Farming Review: A Migrant’s Grueling Tale of Self-Resentment

Set in the 60s in England when racism held sway, the movie Farming is a true-life story of the director Adewale Akinnuoye-Agbaje, whose character Enitan, wished he was white-skinned.

The Farming movie tells the story tells the tale of the farming phenomenon where Nigerian families foster their children out to white families so they can pursue their careers – schooling and working while in the UK.

Growing up as a kid, Enitan loathed his black skin so much that he would coat his face with talcum and go out to play with white kids only to be jeered at. Undeterred, he continued to hang around them all the same despite the bullies and banters meanwhile he resented his black skin and even gleefully joined a white cult and began to prey on his kind, black folks.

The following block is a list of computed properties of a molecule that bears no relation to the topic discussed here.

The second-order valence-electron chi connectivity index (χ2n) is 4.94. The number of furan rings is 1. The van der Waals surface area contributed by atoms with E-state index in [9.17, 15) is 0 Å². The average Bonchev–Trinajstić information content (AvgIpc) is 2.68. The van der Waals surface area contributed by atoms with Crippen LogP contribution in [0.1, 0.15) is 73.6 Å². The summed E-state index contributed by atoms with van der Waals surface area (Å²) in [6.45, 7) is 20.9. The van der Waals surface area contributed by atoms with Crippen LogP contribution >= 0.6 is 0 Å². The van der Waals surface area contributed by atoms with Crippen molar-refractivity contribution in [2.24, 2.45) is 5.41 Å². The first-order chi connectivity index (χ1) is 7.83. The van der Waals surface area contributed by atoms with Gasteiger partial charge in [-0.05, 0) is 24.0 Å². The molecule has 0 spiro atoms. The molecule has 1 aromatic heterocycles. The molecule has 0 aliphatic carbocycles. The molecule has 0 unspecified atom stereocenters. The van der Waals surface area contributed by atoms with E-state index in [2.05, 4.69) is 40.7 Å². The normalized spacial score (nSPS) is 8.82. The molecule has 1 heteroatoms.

When he was eventually taken back to Nigeria by his parents, Enitan just couldn’t fit in and went completely mute. But then, on his return to the UK, he would need to reach inwards and combat his innermost fears before embracing a future of hope.

Starring Damson as Enitan, Adewale Akinnuoye-Agbaje as Femi, Genevieve Nnaji as Tolu, Kate Beckinsale as Ingrid, Gugu Mbatha-Raw as Ms Dapo and a host of others, the 1hour, 47 minutes flick sees racism from a different perspective, one that is hardly told.

Related: Akinnuoye-Agbaje’s Movie Debut – Farming, Coming to Nigeria Cinemas

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